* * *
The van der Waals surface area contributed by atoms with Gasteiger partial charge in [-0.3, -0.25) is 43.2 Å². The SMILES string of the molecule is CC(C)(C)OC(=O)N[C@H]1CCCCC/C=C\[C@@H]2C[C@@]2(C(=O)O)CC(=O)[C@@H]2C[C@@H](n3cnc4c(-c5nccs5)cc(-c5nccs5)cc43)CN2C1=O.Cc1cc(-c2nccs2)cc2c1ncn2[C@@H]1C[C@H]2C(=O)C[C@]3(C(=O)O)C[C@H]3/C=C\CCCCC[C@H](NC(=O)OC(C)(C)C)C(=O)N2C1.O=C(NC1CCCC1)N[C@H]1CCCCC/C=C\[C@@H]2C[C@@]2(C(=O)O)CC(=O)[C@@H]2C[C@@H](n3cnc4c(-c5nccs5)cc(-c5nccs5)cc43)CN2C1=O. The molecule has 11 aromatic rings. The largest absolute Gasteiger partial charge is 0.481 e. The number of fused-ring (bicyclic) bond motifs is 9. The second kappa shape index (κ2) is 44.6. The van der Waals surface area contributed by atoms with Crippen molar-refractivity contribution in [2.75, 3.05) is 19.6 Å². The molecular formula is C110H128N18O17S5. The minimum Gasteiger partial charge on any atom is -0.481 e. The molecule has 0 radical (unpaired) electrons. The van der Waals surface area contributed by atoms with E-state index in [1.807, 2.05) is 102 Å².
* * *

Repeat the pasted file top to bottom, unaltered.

The van der Waals surface area contributed by atoms with Gasteiger partial charge in [-0.3, -0.25) is 43.2 Å². The SMILES string of the molecule is CC(C)(C)OC(=O)N[C@H]1CCCCC/C=C\[C@@H]2C[C@@]2(C(=O)O)CC(=O)[C@@H]2C[C@@H](n3cnc4c(-c5nccs5)cc(-c5nccs5)cc43)CN2C1=O.Cc1cc(-c2nccs2)cc2c1ncn2[C@@H]1C[C@H]2C(=O)C[C@]3(C(=O)O)C[C@H]3/C=C\CCCCC[C@H](NC(=O)OC(C)(C)C)C(=O)N2C1.O=C(NC1CCCC1)N[C@H]1CCCCC/C=C\[C@@H]2C[C@@]2(C(=O)O)CC(=O)[C@@H]2C[C@@H](n3cnc4c(-c5nccs5)cc(-c5nccs5)cc43)CN2C1=O. The molecule has 11 aromatic rings. The largest absolute Gasteiger partial charge is 0.481 e. The number of fused-ring (bicyclic) bond motifs is 9. The second kappa shape index (κ2) is 44.6. The van der Waals surface area contributed by atoms with Crippen molar-refractivity contribution in [2.75, 3.05) is 19.6 Å². The molecular formula is C110H128N18O17S5. The minimum Gasteiger partial charge on any atom is -0.481 e. The molecule has 0 radical (unpaired) electrons. The van der Waals surface area contributed by atoms with E-state index in [1.807, 2.05) is 102 Å².